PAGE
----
Korea easygoing on China’s boycottsYOU SANG-CHUL
The author is the head of the China Institute of the JoongAng Ilbo.
In a report published by the Swedish National China Center last month, Korea was found to be the fifth most boycotted country by China among foreign companies. According to the report, 91 boycotts of foreign companies took place in China between 2008 and 2021, and 71 cases, or 84 percent, occurred after 2016, when China launched its aggressive “wolf warrior diplomacy.”
The No. 1 target was the U.S., with 27 cases. Japan and France came in second, with 11 cases each. The fourth was Germany with 8 cases, followed by Korea with 6. Italy, Taiwan, Canada, Sweden and Britain are also on the boycott list. Industries boycotted were diverse, but mostly fields where Chinese companies’ growth could be helped by beating on foreign companies.
The problem is that Chinese authorities were involved in nearly one-third of the boycotts: 25 percent of the boycotts were backed by the government, and 3 percent were actually initiated by the Chinese authority. Chinese consumers became an economic weapon of the regime. That’s why some sigh that the consumer market has gone from a “golden field” to a “minefield.” What is the best way for boycotted foreign companies to behave? According to the report, 52 percent of the foreign companies made public apologies while 48 percent did not. Foreign companies decided whether to apologize based on the grounds for the boycott.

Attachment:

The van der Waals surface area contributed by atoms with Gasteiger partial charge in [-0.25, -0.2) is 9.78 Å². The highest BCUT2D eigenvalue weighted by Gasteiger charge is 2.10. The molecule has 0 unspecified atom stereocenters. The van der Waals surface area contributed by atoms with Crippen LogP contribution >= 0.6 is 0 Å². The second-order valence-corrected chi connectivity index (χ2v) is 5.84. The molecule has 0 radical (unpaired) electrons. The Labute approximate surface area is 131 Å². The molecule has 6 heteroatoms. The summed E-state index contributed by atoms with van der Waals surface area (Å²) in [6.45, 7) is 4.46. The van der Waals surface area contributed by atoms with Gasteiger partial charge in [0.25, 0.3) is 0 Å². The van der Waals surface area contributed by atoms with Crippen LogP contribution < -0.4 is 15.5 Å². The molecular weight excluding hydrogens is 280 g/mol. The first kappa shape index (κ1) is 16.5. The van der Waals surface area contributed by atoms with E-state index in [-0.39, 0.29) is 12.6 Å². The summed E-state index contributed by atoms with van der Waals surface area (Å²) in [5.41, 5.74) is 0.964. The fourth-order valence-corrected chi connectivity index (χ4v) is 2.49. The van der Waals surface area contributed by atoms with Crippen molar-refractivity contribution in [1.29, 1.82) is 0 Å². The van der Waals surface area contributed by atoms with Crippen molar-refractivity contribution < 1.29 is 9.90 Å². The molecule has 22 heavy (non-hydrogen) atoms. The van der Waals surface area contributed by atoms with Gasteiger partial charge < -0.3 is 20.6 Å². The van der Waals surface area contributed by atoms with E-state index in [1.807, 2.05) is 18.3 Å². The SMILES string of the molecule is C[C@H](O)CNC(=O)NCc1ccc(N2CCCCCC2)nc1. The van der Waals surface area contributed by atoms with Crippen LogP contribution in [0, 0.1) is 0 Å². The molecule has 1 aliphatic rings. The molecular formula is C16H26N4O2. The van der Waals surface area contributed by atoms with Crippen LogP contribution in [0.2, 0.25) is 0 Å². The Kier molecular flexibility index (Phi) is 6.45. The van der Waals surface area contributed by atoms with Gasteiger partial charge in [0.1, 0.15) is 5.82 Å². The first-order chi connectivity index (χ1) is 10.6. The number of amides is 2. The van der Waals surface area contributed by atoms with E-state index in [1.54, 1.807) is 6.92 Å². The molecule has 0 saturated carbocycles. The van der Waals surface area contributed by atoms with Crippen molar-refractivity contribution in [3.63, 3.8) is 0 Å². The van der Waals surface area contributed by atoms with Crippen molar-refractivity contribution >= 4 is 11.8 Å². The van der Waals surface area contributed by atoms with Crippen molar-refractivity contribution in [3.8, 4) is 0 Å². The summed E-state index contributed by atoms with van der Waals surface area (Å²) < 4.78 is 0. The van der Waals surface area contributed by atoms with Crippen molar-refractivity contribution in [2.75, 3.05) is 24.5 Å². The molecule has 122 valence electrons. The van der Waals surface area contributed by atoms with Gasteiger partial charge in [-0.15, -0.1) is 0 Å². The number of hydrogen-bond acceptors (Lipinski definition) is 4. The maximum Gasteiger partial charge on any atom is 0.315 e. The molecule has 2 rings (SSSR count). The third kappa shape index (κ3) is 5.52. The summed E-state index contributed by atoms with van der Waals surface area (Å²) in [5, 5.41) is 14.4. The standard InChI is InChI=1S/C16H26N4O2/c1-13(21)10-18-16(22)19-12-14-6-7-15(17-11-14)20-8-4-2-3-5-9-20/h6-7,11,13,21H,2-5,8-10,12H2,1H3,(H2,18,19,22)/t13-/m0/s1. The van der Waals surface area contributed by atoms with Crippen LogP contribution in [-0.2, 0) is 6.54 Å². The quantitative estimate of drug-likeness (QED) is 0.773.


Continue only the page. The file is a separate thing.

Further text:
Companies mostly apologized for issues related to China’s sovereignty — such as Taiwan and Hong Kong — but did not apologize for human rights issues such as Xinjiang, because such an apology could lead to a boycott from Western consumers. The report analyzed that when an issue arises, “it might be best to stay quiet and out of sight of the Chinese public.” There is no right answer.
But there is one thing we should pay attention to. As Sweden has had a rough relationship with China for the past few years, it established the Swedish National China Center with government funding in 2020 to conduct in-depth research on China. The report investigated in detail how Swedish clothing brand H&M was being boycotted in China. Korea certainly suffered more boycotts than Sweden, but there was not a white paper on China’s Thaad retaliation. When Sweden is making such efforts from far away, it is regrettable that Korea, destined to be adjacent to China forever, is so easygoing on this issue.